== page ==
Thanks for all the great submissions, folks! The next History Carnival (#5) will be held at Clioweb on or about April 1. Submit entries to jboggs AT gmu DOT edu.

18 comments:

Jonathan Dresner said...

Nice work! This might be the highest ratio of "posts I've not read yet" in the history of the carnival, too.

Sharon said...

See, I said you were gorgeous, and now you've given us a gorgeous carnival too. :)

Thanks for doing a great job!

New Kid on the Hallway said...

This is great - I love how you've tied everything together! (And I'm not just saying that because you listed me. ;-D)

Another Damned Medievalist said...

Thanks! I did this in the icky period between laundry and late night packing for a conference. Glad you like it, because I did have a momentary 'peer review' panic attack!

TTN said...

Greetings all!

ADM has brought to my attention that my post, A Downward Progression, may contain some historical inaccuracies/oversimplifications. Well, I'm no historian, so that's just the way these things go sometimes.

That said, a lot of you ARE historians. Therefore, if there is a correction or clarification you could offer me, I would be forever in your debt. You could send it to me in an e-mail or leave it as a comment at my blog. Either works for me.

Anyway -- I'm honored to be in such company and thanks in advance for helping me along in this learning process.

kungfuzi said...

Sorry if I offended - that wasn't my intention. I'll clarify my thoughts on that when I have time, but in the meantime, thanks for linking to me, and keep up the good stuff on this blog!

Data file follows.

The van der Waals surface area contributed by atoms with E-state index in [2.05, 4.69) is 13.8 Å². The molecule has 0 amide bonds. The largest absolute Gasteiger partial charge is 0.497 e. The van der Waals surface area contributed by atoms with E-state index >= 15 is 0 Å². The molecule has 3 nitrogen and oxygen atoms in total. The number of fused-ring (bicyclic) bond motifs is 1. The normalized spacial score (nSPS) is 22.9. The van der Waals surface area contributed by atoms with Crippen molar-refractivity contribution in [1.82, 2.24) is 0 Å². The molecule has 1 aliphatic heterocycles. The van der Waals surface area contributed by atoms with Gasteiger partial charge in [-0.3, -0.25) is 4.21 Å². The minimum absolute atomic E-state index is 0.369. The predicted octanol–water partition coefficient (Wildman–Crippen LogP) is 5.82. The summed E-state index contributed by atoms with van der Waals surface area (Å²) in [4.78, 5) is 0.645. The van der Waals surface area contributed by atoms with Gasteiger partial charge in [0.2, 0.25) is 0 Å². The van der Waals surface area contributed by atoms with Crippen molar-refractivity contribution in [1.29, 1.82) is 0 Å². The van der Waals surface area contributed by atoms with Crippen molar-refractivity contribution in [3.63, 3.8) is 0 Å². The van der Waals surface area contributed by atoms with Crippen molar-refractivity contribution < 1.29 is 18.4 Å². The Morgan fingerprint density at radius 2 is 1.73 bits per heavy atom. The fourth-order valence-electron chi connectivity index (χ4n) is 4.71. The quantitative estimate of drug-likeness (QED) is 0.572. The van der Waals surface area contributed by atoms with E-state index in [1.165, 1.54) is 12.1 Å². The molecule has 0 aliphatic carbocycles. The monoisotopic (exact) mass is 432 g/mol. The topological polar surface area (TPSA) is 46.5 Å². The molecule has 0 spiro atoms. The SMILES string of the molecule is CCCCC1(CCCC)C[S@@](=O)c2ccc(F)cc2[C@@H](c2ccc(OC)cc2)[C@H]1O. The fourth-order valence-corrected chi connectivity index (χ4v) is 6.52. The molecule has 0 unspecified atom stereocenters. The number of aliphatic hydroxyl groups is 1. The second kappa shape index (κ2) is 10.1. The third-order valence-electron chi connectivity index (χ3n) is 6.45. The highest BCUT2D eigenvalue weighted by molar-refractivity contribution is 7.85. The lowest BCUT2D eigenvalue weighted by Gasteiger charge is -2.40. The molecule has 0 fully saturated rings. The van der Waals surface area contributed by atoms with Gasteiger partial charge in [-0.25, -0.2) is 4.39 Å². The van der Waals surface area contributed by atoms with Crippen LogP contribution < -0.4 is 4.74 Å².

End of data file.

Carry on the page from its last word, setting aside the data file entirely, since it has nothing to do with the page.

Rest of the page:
Another Damned Medievalist said...

Not a problem. I just think that there is (especially at the R1 schools) an attitude that people who don't teach at R1s are somehow less qualified. I would argue that we are all differently qualified. There are people who are great researchers and can't teach, and great teachers who hate (or suck at ) research. Some people do take jobs that don't make the best of their abilities, and some people get jobs where they will really be a waste of space. The thing is, with each job getting between 50 and 125 apps each, on average, it is sometimes a bit of a crapshoot. It isn't necessarily where you end up that counts, but what you do when you're there. That's something that most of us don't learn till we're deep into grad school, though.

Rudbeckia Hirta said...

My take on the "relevency" thing is that students want a class to be: interesting, fun, or "useful" (= "clearly related to making money in the near future"). If it is none of those, then it had better be EASY.